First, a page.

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The Antikythera Mechanism was discovered on May 17th 1902, by archaeologist Valerios Stais when he was diving on the Antikythera wreck off Point Glyphadia on the Greek island of Antikythera. The wreck is believed to have sunk in the 1st century BCE and has yielded many spectacular artifacts. The most mysterious of these is the Antikythera mechanism, a solid lump of corroded bronze gears. It has taken over a century, the latest imaging technology, and decades of research from a few dedicated scholars of mechanical engineering to piece together what the mechanism did.
I put together this playlist of short youtube videos. Together they describe the latest advances in understanding the mechanism and how it worked. There are four videos that take about 20 minutes to watch. Just click on the video and all four will play.
Today Vannevar Bush (rhymes with achiever) is often remembered for his July 1945 Atlantic Monthly article As We May Think in which he describes a hypothetical machine called a Memex. This machine contained a large indexed store of information and allowed a user to navigate through the store using a system similar to hypertext links. At the time of writing his essay Bush knew more about the state of technology development in the US than almost any other person. During the war, he was Roosevelt’s chief adviser on military research. He was responsible for many war time research projects including Radar, the Atomic Bomb, and the development of early Computers. If anyone should ever have been capable of predicting the future it was Vannevar Bush in 1945. He is an almost unprecedented test case for the art of prediction. Unlike almost anyone else before or since Bush was actually in possession of ALL the facts – as only the head of technology research in a country at war could be.
This is the home of the Computer Evolution File. This file attempts to provide a comprehensive graphical representation of the evolution of the modern computer for the period 1934 to 1950. The file is licensed with an attribution, share alike creative commons license. Please feel free to download and make improvements and derivative works. Please send a copy of changes to me and I will share the updates on this page.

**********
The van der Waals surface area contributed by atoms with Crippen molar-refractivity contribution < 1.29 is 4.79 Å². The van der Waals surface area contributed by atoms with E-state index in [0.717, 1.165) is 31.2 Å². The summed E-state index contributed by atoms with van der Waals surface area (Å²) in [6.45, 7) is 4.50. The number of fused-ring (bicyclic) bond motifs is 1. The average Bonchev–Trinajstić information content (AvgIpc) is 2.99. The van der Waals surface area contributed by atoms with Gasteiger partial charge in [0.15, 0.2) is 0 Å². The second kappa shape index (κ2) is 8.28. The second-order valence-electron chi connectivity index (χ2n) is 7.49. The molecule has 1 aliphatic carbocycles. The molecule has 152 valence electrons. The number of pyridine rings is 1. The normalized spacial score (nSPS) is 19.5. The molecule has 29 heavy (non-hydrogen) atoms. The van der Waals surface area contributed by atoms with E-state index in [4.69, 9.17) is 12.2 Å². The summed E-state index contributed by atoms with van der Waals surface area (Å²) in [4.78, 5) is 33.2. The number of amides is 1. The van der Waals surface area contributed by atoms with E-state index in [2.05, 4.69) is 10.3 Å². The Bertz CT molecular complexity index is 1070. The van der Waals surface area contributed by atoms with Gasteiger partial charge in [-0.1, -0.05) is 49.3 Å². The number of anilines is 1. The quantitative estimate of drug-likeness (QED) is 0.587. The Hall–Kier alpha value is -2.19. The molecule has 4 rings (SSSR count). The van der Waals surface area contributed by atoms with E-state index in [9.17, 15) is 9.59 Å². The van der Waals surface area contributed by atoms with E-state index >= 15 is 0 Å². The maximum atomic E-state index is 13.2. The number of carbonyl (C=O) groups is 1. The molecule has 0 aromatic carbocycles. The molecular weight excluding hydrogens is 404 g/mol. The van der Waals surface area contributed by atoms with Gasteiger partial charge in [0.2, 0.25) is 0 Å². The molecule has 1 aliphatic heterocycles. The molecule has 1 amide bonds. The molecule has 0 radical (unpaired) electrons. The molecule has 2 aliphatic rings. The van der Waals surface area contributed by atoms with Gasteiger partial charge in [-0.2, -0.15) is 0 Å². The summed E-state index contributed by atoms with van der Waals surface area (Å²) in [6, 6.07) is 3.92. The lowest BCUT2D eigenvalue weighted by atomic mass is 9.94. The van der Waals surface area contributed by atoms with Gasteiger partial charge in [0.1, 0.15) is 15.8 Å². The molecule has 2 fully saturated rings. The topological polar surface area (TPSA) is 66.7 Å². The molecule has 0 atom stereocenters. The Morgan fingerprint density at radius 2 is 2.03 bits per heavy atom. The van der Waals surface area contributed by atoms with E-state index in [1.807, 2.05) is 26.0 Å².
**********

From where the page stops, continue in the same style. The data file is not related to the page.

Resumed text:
foobar @ bigfoot.com
|Latest Version:- 0.3 released 2003-12-23|
|ComputerEvolution_V0.3.txt||70k||Dot file for Graphviz|
|ComputerEvolution_V0.3.png||468k||Full size Portable Network Graphics (PNG) file|
A corollary of the statement “Time is Money” is that things that cause time to be consumed are money as well – distance is related to time through velocity and information is related to time in the same way through bandwidth. Velocity is a crucial factor in determining the cost of exchanging physical goods and bandwidth is similarly crucial in determining in the cost of exchanging information. In both cases speed costs. The changing relationships between time, distance, information, and money are at the heart of today’s globalization trends.
The cost of a 3-minute transatlantic phone call is an interesting metric since it fixes distance and the amount of information. The graph above comes from a presentation on Globalization by the World Bank. It clearly shows that the cost of a 3-minute call between New York and London has been decaying exponentially over 6 decades. In fact this metric has a half-life of about a decade.
A few months ago I had to setup a home office and decided I would take the opportunity to upgrade my home network. My Linksys BEFSR41 Etherfast Cable / DSL Router had never given me any problems and so I decided to upgrade to the Linksys BEFW11S4 Wireless-B broadband Router. I now have everything working reliably but getting to this happy state and resolving the problems took a lot of luck and in the end the solution was far from obvious. Judging by the bad reviews on Amazon and elsewhere it appears that many people have been unable to fix similar problems with this device. Below is my description of the problem and a solution that worked for me. Hopefully this will help others, but as always, your mileage may vary!